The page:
“What they don’t understand is what the roar means.
“The roar is passion. The roar is intensity. The roar is pent up frustration. The roar, put another way, is the national mood of conservatives. It is a roar that will demand a fighter. It will demand that those who want our votes must not cower in the face of the liberal template. If fact, it is a roar that demands that we do not accept any liberal templates.
“That’s why Newt has gotten all the roars, and why he has vaulted into serious contention only days after being written off.”
“But above it all we can hear the weeping, the wailing, the gnashing of teeth of the Republican establishment as Gingrich’s victory sends them into full-blown panic. I’m not talking about mere fear, nor normal nervousness. Not even the feeling you get when the captain says, “We’ve lost power in one of our four engines.’ No, this is worse. Worse even than when your doctor says, ‘I don’t like the looks of that shadow on the X-ray.’
“This is terror. Chest-clutching, breath-sucking, soul-shaking panic. This is your teenage daughter telling you, ‘I think I’m in trouble.’ This is a Turkish border guard pulling you into a holding room when you’ve got a baggie of coke in your pocket. This is what George H.W. Bush famously called ‘deep doo-doo.'”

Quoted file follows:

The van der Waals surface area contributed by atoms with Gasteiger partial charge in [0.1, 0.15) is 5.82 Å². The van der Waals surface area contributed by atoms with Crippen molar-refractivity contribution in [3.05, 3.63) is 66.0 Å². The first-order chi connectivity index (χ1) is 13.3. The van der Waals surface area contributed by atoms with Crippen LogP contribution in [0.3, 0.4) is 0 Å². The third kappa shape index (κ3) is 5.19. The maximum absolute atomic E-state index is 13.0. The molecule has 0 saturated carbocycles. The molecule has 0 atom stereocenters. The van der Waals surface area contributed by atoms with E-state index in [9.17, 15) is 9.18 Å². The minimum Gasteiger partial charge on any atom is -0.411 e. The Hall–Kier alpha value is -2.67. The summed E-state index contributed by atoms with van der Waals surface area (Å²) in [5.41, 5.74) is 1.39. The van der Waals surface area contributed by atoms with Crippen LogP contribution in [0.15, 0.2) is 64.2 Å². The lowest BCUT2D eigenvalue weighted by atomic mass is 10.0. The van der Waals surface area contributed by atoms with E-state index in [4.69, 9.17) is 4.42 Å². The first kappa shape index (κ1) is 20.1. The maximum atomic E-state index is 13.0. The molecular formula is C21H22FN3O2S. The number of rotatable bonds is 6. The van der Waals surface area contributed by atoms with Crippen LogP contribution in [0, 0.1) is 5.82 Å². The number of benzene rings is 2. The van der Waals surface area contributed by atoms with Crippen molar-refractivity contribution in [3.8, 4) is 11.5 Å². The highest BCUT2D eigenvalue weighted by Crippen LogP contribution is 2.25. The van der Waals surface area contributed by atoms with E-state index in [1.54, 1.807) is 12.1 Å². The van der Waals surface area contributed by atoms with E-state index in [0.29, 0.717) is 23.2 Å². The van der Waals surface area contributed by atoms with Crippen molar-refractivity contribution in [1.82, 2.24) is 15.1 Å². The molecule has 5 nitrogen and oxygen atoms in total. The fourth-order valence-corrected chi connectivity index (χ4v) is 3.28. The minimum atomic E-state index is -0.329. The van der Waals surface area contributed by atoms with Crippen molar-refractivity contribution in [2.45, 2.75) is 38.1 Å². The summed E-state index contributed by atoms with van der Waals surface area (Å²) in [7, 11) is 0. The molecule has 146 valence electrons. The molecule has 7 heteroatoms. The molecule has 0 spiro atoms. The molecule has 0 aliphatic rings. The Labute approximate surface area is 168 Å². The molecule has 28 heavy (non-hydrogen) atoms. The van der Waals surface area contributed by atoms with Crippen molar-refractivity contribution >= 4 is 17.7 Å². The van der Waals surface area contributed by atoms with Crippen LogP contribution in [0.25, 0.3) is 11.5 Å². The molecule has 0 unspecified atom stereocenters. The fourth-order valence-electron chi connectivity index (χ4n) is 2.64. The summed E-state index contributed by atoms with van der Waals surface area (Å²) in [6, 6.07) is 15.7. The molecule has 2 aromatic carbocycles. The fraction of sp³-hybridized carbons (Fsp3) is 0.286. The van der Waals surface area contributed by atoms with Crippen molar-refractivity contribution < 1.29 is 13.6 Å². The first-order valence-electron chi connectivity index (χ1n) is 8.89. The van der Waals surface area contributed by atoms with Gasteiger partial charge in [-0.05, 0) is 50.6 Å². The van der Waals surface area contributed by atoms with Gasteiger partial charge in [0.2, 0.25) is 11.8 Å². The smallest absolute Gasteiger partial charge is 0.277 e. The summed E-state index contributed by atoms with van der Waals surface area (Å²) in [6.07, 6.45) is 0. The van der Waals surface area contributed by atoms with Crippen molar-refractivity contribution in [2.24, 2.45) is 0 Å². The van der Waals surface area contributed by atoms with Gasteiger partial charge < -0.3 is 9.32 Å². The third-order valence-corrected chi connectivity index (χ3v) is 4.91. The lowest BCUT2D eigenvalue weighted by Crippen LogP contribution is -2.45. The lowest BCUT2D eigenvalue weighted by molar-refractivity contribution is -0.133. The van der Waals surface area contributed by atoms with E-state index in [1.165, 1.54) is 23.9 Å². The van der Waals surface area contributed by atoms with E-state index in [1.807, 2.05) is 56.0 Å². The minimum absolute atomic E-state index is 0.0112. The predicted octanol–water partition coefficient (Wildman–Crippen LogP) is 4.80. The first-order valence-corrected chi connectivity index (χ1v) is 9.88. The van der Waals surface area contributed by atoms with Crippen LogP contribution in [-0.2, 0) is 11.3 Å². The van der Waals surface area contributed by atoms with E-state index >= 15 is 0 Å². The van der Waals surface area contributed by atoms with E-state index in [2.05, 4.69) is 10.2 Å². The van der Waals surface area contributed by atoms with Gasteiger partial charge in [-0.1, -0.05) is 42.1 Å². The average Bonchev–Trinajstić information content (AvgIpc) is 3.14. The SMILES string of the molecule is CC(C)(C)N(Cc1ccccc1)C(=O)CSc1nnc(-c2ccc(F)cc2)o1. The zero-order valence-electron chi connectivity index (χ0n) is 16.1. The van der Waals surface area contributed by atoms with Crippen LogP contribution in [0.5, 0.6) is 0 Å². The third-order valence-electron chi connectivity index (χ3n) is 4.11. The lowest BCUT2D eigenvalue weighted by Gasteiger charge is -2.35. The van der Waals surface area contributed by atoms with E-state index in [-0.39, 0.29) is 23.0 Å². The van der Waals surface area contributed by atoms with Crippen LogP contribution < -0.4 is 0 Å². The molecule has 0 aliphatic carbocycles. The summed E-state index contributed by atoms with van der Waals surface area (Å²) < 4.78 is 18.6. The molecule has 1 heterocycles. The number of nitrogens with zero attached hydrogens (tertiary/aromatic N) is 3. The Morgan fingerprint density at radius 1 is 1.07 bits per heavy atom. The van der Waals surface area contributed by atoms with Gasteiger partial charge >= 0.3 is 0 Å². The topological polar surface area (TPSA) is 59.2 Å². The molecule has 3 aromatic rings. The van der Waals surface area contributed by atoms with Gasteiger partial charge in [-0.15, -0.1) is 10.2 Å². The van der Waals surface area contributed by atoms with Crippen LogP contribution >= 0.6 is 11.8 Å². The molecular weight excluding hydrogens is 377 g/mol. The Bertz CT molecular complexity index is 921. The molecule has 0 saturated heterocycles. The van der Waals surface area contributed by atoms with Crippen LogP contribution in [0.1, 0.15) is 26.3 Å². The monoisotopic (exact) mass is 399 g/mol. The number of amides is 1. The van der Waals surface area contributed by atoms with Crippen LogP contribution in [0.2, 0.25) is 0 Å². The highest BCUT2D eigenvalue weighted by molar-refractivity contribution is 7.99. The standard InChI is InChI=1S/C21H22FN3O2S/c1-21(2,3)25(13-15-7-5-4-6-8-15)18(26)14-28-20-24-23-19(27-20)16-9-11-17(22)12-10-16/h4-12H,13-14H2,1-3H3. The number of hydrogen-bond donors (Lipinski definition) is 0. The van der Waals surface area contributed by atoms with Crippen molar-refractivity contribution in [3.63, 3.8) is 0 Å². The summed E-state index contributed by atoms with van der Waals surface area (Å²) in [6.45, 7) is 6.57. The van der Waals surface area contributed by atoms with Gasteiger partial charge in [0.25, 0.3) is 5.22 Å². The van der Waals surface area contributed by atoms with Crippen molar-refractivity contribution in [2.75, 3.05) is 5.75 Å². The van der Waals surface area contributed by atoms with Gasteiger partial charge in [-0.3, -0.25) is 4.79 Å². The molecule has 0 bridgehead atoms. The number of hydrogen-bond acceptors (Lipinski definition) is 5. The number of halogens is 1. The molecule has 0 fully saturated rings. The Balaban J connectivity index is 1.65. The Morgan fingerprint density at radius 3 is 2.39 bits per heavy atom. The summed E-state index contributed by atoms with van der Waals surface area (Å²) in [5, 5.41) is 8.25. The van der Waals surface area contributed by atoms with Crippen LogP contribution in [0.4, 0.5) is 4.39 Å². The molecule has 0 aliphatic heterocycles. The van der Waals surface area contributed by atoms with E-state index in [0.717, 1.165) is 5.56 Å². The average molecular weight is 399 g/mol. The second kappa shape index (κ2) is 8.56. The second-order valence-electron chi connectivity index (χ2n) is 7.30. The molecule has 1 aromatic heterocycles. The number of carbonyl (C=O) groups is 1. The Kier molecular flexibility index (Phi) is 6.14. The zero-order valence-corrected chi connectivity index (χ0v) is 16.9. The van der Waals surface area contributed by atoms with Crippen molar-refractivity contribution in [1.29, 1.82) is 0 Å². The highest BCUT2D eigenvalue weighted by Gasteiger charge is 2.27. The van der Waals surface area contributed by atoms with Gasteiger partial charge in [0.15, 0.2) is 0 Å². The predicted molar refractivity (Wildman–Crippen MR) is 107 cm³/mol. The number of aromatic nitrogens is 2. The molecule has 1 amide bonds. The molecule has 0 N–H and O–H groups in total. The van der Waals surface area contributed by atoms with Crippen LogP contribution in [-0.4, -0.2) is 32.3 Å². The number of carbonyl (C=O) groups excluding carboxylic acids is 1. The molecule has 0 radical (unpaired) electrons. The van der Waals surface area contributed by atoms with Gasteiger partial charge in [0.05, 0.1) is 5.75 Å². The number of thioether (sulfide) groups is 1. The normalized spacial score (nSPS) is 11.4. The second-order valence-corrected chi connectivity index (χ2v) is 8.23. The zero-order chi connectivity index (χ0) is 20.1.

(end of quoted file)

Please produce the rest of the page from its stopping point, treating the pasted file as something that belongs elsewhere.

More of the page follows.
“Contrary to the received wisdom up until now, Gingrich is the favorite in the Sunshine State. Yes, Romney has the financial advantage. Yes, he has been on the air with ads for weeks. Yes, there has been early voting in Florida under way for weeks, during which time Romney’s air of inevitability will have given him an edge. But Florida is a closed primary, the first contest so far in which only registered Republicans are allowed to cast ballots. And the state’s GOP voters are far more conservative and anti-Establishment than many people understand. This is especially true in the panhandle of northern Florida, where Gingrich is likely to take up residence for much of the time between now and the vote on January 31. But watch for Gingrich to play hard for the state’s Hispanic voters — and not just the Cuban-Americans who are thick on the ground in South Florida but also the polyglot Latino population around Orlando — by emphasizing his stance on immigration, which is notably more moderate than Romney’s. Between all this and the wave of momentum and free media coverage he’ll enjoy coming out of South Carolina, the former speaker, I think, has the upper hand, though not by a lot…